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According to their blog post[1], there is little you can do against this. Running different applications on different cpus help against them reading each other’s data but an rogue process can still read data from the “super ordinated kernel” or hypervisor.





Of course you can fix it. I fixed it in Dec 2018 for most such attacks in my safelibc memset_s implementation, but nobody wanted to use it, because securely purging the buffers with secrets via mfence was deemed to slow. So everybody can read your secrets via sidechannel attacks. These tiny MDS buffers need to be purged with verw or l1d_flush followed by an lfence. This needs to be added to memset and memset_s variants. This is much faster. But it will not happen, libc maintainers notoriously don't care, even crypto maintainers not. Only Linux does.

https://software.intel.com/security-software-guidance/softwa...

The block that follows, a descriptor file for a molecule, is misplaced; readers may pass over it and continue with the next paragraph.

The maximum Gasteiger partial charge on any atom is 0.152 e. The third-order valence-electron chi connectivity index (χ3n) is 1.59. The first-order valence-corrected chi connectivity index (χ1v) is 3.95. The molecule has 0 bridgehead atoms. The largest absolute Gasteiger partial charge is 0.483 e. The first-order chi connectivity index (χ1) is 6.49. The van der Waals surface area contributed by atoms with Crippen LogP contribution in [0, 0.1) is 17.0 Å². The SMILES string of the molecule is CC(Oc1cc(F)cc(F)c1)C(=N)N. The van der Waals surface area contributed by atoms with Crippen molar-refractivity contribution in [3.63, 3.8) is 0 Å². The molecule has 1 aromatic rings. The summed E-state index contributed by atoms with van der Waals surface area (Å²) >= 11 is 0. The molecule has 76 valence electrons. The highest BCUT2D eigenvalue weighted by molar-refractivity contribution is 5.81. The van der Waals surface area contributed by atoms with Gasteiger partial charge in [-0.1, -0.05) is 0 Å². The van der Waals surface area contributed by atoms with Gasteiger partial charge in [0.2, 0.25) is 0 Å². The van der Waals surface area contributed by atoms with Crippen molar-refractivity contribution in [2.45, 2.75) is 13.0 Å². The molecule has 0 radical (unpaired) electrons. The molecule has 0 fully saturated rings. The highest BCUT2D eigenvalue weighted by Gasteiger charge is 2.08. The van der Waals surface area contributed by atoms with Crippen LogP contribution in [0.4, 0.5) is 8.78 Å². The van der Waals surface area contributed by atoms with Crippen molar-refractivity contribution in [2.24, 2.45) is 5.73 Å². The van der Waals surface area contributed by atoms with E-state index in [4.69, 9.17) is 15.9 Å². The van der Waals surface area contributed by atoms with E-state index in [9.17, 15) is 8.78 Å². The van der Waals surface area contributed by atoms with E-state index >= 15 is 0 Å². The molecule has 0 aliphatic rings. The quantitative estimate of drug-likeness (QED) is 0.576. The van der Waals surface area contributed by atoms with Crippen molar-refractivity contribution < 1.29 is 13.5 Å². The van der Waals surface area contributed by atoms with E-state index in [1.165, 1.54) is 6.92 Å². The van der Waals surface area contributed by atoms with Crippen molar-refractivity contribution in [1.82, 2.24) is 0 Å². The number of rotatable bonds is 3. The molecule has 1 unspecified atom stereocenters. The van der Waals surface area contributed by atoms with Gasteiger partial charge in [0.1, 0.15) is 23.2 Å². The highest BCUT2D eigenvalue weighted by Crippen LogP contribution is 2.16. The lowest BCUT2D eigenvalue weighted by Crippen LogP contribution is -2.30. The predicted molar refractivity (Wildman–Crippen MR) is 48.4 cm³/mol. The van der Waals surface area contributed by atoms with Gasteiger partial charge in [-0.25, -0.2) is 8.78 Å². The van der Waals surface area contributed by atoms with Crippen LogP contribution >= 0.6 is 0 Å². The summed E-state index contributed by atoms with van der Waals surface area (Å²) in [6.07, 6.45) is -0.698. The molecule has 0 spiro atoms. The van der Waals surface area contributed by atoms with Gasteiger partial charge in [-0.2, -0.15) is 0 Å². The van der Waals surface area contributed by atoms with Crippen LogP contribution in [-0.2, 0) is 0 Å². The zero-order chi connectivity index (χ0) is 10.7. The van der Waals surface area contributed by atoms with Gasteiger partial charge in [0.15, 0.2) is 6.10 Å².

> This is much faster.

Hi. Am trying to understand what you meant here. That both "verw" or "l1d_flush followed by an lfence" are faster than "mfence" which you implemented in safelibc?

If so, why didn't you use these faster options yourself? My understanding was that these faster options needed to be handled at the hypervisor/kernel level, rather than in libc. If so, how is the attitude of glibc maintainers relevant?


verw and l1d_fence have no costs. lfence is a bit costly, mfence is basically an lfence + sfence. it flushes both caches, load and store.

safe libs need to do the right thing, not the fast thing. esp. crypto.

The attitude of libc and crypto maintainers is that you cannot trust them with security. all the memzero's are insecure. besides being overly complicated and slow. Linux is a bit better, but there are still estimated 20.000 security relevant bugs.


What prevents the data being read before the memset is executed?

Nothing but the window of opportunity. A secure lib will zero secrets as soon as they are not needed anymore. On the fly attacks are always possible. But when you securely cleanup, the attackers has less time to extract it. the usual sidechannel attacks leak the secrets only bit by bit and need some time.



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